I made this game to make vocabulary review into a student-centered activity.
In general, the game works like this: Each student needs to choose six words from the table at the bottom. I fill this up with vocabulary words from the most recent chapter of the textbook that we've been covering in class. They write both the English and Japanese meanings in the squares at the top of the worksheet.
Next, they quiz six different classmates on the meaning of those words. For round 1, they say the word in English and their partner says the same word in Japanese. They shouldn't look at their worksheets while they're answering, but as long as they're reinforcing the meaning in their head, it probably isn't a big deal. For round 2, they do the opposite - they say the word in Japanese, and their partner says the word in English. Then they switch again for round 3, and so on. If their partner gets the answer correct, they check the box, and leave it blank if their partner was incorrect. Once they've finished asking their partner the 6 words, they total up the partner's correct answers and write them on the right. Once they've quizzed 6 different classmates, they can sit down and total up their final score. Did anyone get 36?!
The final score doesn't matter at all, of course. It's all just a way to make vocabulary review into sort of a small game. Any one student becomes very familiar with their six words, and since they'll be talking with six different partners, they'll probably be exposed to just about all of the other vocabulary as well. This is a good activity to do before tests, and putting a word that you really want students to remember can help with that a lot!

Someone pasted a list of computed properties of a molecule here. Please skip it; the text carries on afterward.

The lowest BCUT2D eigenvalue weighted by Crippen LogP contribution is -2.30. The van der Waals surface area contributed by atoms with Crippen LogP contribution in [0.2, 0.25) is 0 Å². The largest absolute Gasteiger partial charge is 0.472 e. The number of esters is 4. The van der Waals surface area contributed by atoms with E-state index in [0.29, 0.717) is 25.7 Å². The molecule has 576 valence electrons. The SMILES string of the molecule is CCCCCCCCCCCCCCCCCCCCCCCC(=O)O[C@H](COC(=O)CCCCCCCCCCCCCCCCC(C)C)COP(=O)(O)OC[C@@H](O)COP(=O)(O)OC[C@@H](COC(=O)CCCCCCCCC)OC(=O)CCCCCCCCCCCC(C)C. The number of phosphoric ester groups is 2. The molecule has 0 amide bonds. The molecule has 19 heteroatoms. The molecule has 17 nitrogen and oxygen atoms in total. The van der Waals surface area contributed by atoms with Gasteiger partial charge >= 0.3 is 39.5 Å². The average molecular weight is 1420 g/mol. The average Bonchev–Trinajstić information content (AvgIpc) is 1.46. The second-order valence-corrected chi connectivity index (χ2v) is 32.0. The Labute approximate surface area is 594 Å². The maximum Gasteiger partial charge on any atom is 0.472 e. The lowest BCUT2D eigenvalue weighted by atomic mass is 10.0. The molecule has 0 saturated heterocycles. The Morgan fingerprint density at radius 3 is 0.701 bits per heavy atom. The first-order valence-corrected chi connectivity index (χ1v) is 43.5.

To explain it to the class, I've found the best way is to just demonstrate it. I draw the 6-word box on the blackboard and write two rows corresponding to 1 and 2 on the worksheet. I pick a student (or the JTE) and quiz them on the six words I've written up on the blackboard, checking the boxes as they get correct answers. The answers are quite obvious since it's written right in front of them, but it's just to get the general point across. Wow, six points! That's great!
Feel free to alter the rules of the game as necessary, of course! I've attached a template and an example for New Crown 2nd year lesson 7. When you're writing the Japanese word for each English word, I'd recommend using the definitions from the textbook the students are using to eliminate confusion. If the word is too long, try shrinking the font size a little.